Date on Master's Thesis/Doctoral Dissertation


Document Type

Doctoral Dissertation

Degree Name

Ph. D.



Degree Program

Chemistry, PhD

Committee Chair

Grapperhaus, Craig

Committee Co-Chair (if applicable)

Buchanan, Robert

Committee Member

Nantz, Michael

Committee Member

Bates, Paula

Author's Keywords

metal complexes; bisthiosemicarbazones; alkylthiocarbamates; copper; cancer; hypoxia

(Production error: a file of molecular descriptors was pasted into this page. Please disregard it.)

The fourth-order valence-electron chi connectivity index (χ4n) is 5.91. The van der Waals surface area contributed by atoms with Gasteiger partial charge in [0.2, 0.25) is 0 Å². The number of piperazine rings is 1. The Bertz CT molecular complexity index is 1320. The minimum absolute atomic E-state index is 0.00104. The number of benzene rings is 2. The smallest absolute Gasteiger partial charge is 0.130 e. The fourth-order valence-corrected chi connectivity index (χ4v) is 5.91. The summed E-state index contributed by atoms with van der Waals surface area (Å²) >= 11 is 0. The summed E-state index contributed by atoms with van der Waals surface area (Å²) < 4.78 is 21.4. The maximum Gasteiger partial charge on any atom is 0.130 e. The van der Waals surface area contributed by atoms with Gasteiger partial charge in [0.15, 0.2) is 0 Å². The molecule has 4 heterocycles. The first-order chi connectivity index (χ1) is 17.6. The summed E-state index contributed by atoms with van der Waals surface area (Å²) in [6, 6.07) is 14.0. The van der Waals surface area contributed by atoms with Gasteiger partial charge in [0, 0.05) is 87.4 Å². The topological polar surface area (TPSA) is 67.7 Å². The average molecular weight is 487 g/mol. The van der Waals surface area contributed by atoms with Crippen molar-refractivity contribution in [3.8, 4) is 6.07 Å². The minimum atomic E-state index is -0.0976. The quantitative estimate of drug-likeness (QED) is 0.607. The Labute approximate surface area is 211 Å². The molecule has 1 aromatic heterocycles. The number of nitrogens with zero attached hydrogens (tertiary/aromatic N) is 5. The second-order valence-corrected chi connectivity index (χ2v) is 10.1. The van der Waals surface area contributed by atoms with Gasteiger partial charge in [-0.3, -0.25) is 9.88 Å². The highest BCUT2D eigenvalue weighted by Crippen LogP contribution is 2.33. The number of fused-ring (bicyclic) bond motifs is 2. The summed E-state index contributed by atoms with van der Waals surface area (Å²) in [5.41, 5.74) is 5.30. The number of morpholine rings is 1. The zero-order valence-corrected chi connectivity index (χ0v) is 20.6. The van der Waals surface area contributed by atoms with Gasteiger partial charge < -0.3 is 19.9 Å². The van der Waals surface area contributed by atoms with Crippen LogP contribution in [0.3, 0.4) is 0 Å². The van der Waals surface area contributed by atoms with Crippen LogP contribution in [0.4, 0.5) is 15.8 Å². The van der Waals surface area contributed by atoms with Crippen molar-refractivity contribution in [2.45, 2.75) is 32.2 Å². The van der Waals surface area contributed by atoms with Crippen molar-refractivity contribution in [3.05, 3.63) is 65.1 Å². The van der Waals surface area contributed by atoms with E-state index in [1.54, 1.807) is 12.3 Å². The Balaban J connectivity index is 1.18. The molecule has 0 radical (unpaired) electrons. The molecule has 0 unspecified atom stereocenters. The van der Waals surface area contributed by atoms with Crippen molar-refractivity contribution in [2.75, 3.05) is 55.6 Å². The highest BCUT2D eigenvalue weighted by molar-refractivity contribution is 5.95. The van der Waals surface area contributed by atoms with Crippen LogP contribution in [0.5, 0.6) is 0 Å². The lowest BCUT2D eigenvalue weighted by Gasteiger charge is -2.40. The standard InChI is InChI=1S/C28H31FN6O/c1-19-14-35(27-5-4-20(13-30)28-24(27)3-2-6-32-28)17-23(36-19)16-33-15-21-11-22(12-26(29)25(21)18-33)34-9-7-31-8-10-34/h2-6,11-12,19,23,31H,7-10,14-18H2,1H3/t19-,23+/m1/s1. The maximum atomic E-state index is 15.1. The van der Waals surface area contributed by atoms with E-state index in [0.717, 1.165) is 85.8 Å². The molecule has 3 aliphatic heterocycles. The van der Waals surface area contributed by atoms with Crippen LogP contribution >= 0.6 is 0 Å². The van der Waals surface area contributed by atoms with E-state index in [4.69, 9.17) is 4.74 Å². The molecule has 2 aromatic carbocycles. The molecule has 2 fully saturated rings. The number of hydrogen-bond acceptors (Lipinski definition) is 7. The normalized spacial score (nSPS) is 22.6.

Bis(thiosemicarbazones) (BTSCs) and their metal complexes have been extensively studied for various applications including catalysis for hydrogen evolution reactions, treatment of neurodegenerative diseases, hypoxia imaging, and a wide range of pharmacological purposes including antitumor, antiviral, antibacterial, and antifungal agents. The paramount property that makes BTSC metal complexes interesting for their use in these applications is the reduction potential of the coordinated metal, which can be selectively tuned by varying the substituents present on the ligand framework. Although the BTSCs have shown a great deal of success as potential cancer therapeutic agents, they lack selectivity towards cancer cells. For this matter, there has been a reoccurring need for the development of new molecular libraries that can not only show good potency towards cancer but also are more selective towards cancer cells, displaying minimal side effects. In this dissertation, we have developed two different derivatives of BTSCs and their metal complexes that are fully characterized using NMR, FT-IR, UV-Visible spectroscopy, EPR, and single crystal X-ray crystallography. The reduction potential of the metal complexes can be determined using electrochemical tools like cyclic voltammetry and the purity of the compounds is assessed using square wave voltammetry. The metal complexes have been explored for their antiproliferation activity against lung adenocarcinoma cell line (A549) and non-malignant lung fibroblast cell line (IMR-90) using (4,5-dimethylthiazol-2-yl)-2,5-diphenyltatrazolium bromide (MTT) assay. The first class of metal complexes (ML1-3; M = Cu, Ni, Zn) contains a hybrid ligand system (H2L1-3) constituting of components of a BTSC and an alkylthiocarbamate (ATCB). The hybrid vi compounds offer both polar and nonpolar domains as another way to tune the properties of the metal complexes. The effect of electronic structure on the activity of these compounds was assessed. The constitutional isomers (H2L3 and H2L4) of these hybrid systems were synthesized and complexes with copper (CuL3-4) to evaluate the role of physical structure on the antiproliferation activity of these compounds. The second class of compounds contain linkage isomers (CuL7, CuL7' and CuL8, CuL8') synthesized from ATCB ligand system via different chemical routes. The linkage isomers possess different electronic and physical structures and provide an interesting way to explore its effects on the antiproliferation activity. In the end, we have synthesized four complexes (CuL10, CuL10' and CuL11, CuL11') that provide a unique opportunity to study the effect of linkage isomers and constitutional isomers on biological activity as the complexes have the same composition but differ in their electronic and physical structures.